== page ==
An Eye Doctor may help diagnose Alzheimer’s before its symptoms(Image Source:

March 11 : Researchers from the Duke Eye Center say that a simple eye exam can allow eye doctors to check up not only on your eyeglasses prescription but also on your brain and your health.

After conducting a study on more than 200 people suggests the loss of blood vessels in the retina could signal early Alzheimer’s disease.

In the normal case which included people with healthy brains, microscopic blood vessels form a dense web at the back of the yes inside the retina, the results of which were displayed by 133 individuals in a control group.

However, in the eyes of 39 people with Alzheimer’s disease, the web was less dense and even sparse in places. The differences in density were statistically significant after researchers controlled for factors like age, gender, and level of education.

The study also found differences in the retinas of those with Alzheimer’s disease compared to healthy people and to those with mild cognitive impairment which is often a precursor to Alzheimer’s disease.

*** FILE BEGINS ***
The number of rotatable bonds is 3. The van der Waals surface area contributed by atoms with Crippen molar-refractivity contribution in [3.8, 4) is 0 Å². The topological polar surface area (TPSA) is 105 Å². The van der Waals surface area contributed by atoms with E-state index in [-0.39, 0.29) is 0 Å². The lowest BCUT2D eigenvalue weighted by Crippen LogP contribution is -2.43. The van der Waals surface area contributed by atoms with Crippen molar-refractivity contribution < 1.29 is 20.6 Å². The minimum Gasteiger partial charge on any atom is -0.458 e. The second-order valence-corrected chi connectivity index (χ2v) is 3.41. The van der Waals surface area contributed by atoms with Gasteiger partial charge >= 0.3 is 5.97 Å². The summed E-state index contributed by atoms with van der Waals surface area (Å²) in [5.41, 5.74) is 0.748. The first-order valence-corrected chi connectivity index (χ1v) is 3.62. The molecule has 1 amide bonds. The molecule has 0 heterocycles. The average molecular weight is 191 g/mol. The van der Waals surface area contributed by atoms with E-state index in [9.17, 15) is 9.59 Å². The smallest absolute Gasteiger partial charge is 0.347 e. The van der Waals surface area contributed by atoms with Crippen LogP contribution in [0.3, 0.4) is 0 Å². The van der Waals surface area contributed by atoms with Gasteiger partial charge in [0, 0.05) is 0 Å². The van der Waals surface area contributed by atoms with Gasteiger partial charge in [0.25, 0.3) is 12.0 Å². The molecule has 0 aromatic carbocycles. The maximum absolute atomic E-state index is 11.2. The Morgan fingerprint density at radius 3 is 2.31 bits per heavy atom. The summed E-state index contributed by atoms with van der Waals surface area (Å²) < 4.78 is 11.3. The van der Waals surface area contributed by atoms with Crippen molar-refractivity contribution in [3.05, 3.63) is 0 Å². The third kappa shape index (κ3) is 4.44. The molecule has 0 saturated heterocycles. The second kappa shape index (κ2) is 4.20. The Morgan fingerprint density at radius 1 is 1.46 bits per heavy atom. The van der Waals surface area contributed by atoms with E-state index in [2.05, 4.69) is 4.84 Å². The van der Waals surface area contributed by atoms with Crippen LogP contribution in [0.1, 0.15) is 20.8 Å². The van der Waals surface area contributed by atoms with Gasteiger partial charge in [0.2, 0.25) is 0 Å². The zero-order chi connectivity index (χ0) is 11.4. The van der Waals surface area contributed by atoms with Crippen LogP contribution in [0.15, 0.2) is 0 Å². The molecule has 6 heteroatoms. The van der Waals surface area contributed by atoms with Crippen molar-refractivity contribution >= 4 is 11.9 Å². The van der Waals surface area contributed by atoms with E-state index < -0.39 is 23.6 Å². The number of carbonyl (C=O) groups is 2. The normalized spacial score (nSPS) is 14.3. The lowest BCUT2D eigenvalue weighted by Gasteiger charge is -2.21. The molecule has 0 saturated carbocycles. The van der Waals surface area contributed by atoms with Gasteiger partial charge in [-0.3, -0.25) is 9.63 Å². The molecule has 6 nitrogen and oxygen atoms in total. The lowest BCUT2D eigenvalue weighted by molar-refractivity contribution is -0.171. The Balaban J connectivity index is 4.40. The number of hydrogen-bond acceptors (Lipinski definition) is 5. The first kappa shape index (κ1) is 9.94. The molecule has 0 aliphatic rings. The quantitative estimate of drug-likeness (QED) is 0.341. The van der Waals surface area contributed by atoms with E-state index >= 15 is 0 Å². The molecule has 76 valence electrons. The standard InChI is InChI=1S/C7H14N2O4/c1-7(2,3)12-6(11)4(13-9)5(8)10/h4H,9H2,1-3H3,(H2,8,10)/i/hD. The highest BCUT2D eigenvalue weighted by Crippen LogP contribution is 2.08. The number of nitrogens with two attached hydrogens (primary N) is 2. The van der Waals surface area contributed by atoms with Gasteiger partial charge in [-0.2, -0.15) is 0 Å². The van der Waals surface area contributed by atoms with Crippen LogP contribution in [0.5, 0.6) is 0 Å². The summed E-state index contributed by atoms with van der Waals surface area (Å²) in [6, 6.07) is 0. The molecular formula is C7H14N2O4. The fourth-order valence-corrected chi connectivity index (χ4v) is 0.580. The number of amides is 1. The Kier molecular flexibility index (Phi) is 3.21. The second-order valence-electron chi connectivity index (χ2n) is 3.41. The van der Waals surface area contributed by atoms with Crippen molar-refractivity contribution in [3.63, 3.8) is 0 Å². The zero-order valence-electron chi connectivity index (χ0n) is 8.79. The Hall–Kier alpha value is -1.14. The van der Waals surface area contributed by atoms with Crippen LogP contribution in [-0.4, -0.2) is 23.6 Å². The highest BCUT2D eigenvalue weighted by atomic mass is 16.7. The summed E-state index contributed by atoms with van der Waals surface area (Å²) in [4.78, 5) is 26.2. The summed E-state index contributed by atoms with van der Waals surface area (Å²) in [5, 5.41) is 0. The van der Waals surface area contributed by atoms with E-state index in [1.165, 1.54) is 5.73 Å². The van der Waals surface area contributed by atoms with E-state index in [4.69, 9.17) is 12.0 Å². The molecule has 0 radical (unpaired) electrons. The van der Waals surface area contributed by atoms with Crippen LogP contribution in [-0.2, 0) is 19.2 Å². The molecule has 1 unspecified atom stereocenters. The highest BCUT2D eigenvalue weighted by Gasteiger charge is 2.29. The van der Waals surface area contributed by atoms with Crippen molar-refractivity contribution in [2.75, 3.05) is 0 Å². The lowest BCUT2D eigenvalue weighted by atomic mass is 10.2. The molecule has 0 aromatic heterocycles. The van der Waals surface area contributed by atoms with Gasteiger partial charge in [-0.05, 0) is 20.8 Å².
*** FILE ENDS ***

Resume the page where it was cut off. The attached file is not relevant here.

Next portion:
With nearly a large portion of the world living with Alzheimer’s disease and no viable treatments or non-invasive tools for early diagnosis, the burden on the families and the economy becomes heavy. Scientists have also studied other changes in the retina that could signal complications in the upper region of the brain, such as the thinning of some of the retinal nerve layers.

Previously researchers have known about the changes that occur in the brain and in the small blood vessels in people with Alzheimer’s disease. But because the retina is an extension of the brain, they have been keen on investigating whether these changes could be detected in the retina using new technology that is less invasive and easy to obtain.

One of the researchers used a non-invasive technology called optical coherence tomography angiography (OCTA). OCTA machines used light waves that reveal blood flow in every layer of the retina.

An OCTA scan could even reveal the changes in tiny capillaries almost less than half the width of a human hair, before the blood vessels changes are displayed on a brain scan such as an MRI or cerebral angiogram, which highlights only the larger blood vessels. But such techniques to study the brain are invasive and costly.

According to researchers, the ultimate goal would be to use this technology to detect Alzheimer’s early before symptoms of memory loss are evident and then be able to monitor these changes over time in individuals of clinical trials looking for new Alzheimer’s treatments.

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